Israel’s 1967 occupation owes a very large debt to former Supreme Court President Meir Shamgar, who died on Friday. Were it not for his contribution, the occupation may not have lasted so long. Were it not for the stamp of approval that he bestowed, this crime may have been long ago eradicated.
Streets in the West Bank settlements of Ariel and Itamar should be named after Shamgar, while Palestinian towns from Jenin to Rafah should remember him in disgrace. Shamgar was the silver platter on which the occupation was delivered, to Israel and to the world: cold, respectable and wrapped in clear cellophane, with the appearance of legality, attractive and enlightened, laundered and neatly ironed.
Without the wrapping, many more Israelis would have long ago taken cover in deep shame, fed up with the occupation and fighting against it. Were it not for Shamgar and the Israeli Supreme Court, the world would also have recognized the occupation’s moral rot.
It’s no wonder that so many Israelis from across the political spectrum have accorded Shamgar such respect. He did the most important work for us following the military act of occupation. He enabled us to perpetuate it. Shamgar, as well as the Supreme Court that was shaped in accordance with his beliefs, gave the occupation the only thing that it was lacking – legitimacy. Thanks to Shamgar, it became possible to go along with the occupation and pretend it wasn’t there.
Early on, Shamgar ruled that it wasn’t really an occupation and that the Fourth Geneva Convention didn’t apply to it, just as the most extreme on the right claim now. There are almost no serious jurists around the world who have bought this nonsense.
Shamgar also foresaw the occupation. In the early 1960s, when he was the military advocate general, he laid the legal foundations for a possible occupation without ruling out its legitimacy. He also gave the territories the monumental name “the administered territories.” Not occupied, or liberated, but something in between.
That’s how we liked them – temporary, a bargaining chip until a Palestinian partner is found in a moment or two, maybe three. Until then, we would be allowed to administer them as we please. Shamgar said it was okay. Hiding behind this turn of phrase was one of the occupation’s biggest deceptions. Momentarily it would be over. Administered.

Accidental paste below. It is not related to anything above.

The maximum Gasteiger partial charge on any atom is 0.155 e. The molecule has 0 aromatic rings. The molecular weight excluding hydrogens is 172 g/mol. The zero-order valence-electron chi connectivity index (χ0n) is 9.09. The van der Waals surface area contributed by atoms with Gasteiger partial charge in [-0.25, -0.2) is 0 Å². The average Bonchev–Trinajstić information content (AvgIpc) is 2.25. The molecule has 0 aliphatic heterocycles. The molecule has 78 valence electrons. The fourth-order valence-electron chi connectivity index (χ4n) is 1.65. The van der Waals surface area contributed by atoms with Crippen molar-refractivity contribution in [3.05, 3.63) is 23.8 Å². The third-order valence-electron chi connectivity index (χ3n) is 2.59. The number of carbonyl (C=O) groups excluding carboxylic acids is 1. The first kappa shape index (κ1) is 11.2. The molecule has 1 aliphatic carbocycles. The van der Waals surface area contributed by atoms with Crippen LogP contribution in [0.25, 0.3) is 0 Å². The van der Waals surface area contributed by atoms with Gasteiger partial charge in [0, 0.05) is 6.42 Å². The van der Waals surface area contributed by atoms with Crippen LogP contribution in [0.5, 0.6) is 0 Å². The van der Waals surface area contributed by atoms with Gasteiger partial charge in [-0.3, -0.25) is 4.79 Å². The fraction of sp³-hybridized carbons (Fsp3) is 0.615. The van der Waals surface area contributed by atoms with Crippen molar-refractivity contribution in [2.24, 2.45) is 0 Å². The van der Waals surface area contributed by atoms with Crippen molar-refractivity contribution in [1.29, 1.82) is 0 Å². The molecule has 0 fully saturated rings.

Shamgar wasn’t heaven forbid an uncouth settler or wild racist. He was “the Ben-Gurion of the judicial system,” as his successor as Supreme Court president Aharon Barak eulogized him on Friday. And just like David Ben-Gurion, he knew how to make his mark without leaving a telltale sign. His real genius was in shaping a liberal and enlightened image, for himself and the court.
After all, Shamgar paved the way for Palestinians in the territories to have access to Israel’s High Court of Justice, a step that was unprecedented around the world. Everyone was captivated by the move. A people under occupation was given standing to petition the High Court of Justice. Yes, justice.
Here too, however, there was a major hidden deception. The step helped blur the existence of the country’s 1967 borders. Everyone would be equal in the eyes of the court and everyone had standing in court, whether they lived in the Israeli town of Gedera or the Jabalya refugee camp in Gaza.
And how did the right of standing benefit the Palestinians? How many times has the High Court come down on their side and supported their rights? And how often has it sided with Jewish settlers? When has it not served as an automatic rubber stamp when dealing with the military and security agencies? The court even unanimously cleared the way for the disgraceful expulsion in 1992 of 415 Hamas members to Lebanon, in a decision personally directed by Shamgar.
It was Shamgar who once said he had decided to devote his life to a public legal career after being put in administrative detention by the British Mandatory authorities and expelled to Eritrea. Since then, with the consent of the High Court of Justice, Israel has put huge numbers of Palestinians in administrative detention, just as the British had with Shamgar, but how can the two cases compare?
Of course, Shamgar’s contribution to maintaining freedom of expression, protecting civil rights, activism and other important values will not be forgotten, but on the day of reckoning, one cannot help also remembering who gave a stamp of approval to these injustices and who was able to wrap them in the high rhetoric of law, justice and equality, values that never existed in Israel’s dark backyard and which Shamgar covered up with his spirit and image.
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